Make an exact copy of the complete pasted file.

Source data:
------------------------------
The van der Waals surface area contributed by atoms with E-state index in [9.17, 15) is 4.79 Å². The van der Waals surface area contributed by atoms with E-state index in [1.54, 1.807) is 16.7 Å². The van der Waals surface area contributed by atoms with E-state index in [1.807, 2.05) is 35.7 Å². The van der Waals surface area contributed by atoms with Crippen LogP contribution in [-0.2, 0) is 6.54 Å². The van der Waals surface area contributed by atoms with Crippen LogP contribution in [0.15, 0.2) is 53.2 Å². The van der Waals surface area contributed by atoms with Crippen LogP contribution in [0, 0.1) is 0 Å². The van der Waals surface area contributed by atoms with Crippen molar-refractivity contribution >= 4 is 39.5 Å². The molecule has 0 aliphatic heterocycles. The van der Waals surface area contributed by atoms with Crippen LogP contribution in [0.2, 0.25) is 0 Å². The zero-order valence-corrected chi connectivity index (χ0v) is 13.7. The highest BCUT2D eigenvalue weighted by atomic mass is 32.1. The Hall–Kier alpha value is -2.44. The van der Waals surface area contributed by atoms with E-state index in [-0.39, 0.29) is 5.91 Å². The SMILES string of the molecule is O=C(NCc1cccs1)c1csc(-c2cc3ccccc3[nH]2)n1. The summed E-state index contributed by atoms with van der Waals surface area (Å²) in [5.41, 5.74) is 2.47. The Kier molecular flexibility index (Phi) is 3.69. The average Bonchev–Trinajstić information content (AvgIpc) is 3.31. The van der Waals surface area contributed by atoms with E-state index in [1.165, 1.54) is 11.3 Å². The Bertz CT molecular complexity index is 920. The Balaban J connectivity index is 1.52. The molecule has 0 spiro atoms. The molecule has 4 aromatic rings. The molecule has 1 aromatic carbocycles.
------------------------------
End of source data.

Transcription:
The van der Waals surface area contributed by atoms with E-state index in [9.17, 15) is 4.79 Å². The van der Waals surface area contributed by atoms with E-state index in [1.54, 1.807) is 16.7 Å². The van der Waals surface area contributed by atoms with E-state index in [1.807, 2.05) is 35.7 Å². The van der Waals surface area contributed by atoms with Crippen LogP contribution in [-0.2, 0) is 6.54 Å². The van der Waals surface area contributed by atoms with Crippen LogP contribution in [0.15, 0.2) is 53.2 Å². The van der Waals surface area contributed by atoms with Crippen LogP contribution in [0, 0.1) is 0 Å². The van der Waals surface area contributed by atoms with Crippen molar-refractivity contribution >= 4 is 39.5 Å². The molecule has 0 aliphatic heterocycles. The van der Waals surface area contributed by atoms with Crippen LogP contribution in [0.2, 0.25) is 0 Å². The zero-order valence-corrected chi connectivity index (χ0v) is 13.7. The highest BCUT2D eigenvalue weighted by atomic mass is 32.1. The Hall–Kier alpha value is -2.44. The van der Waals surface area contributed by atoms with E-state index in [-0.39, 0.29) is 5.91 Å². The SMILES string of the molecule is O=C(NCc1cccs1)c1csc(-c2cc3ccccc3[nH]2)n1. The summed E-state index contributed by atoms with van der Waals surface area (Å²) in [5.41, 5.74) is 2.47. The Kier molecular flexibility index (Phi) is 3.69. The average Bonchev–Trinajstić information content (AvgIpc) is 3.31. The van der Waals surface area contributed by atoms with E-state index in [1.165, 1.54) is 11.3 Å². The Bertz CT molecular complexity index is 920. The Balaban J connectivity index is 1.52. The molecule has 0 spiro atoms. The molecule has 4 aromatic rings. The molecule has 1 aromatic carbocycles.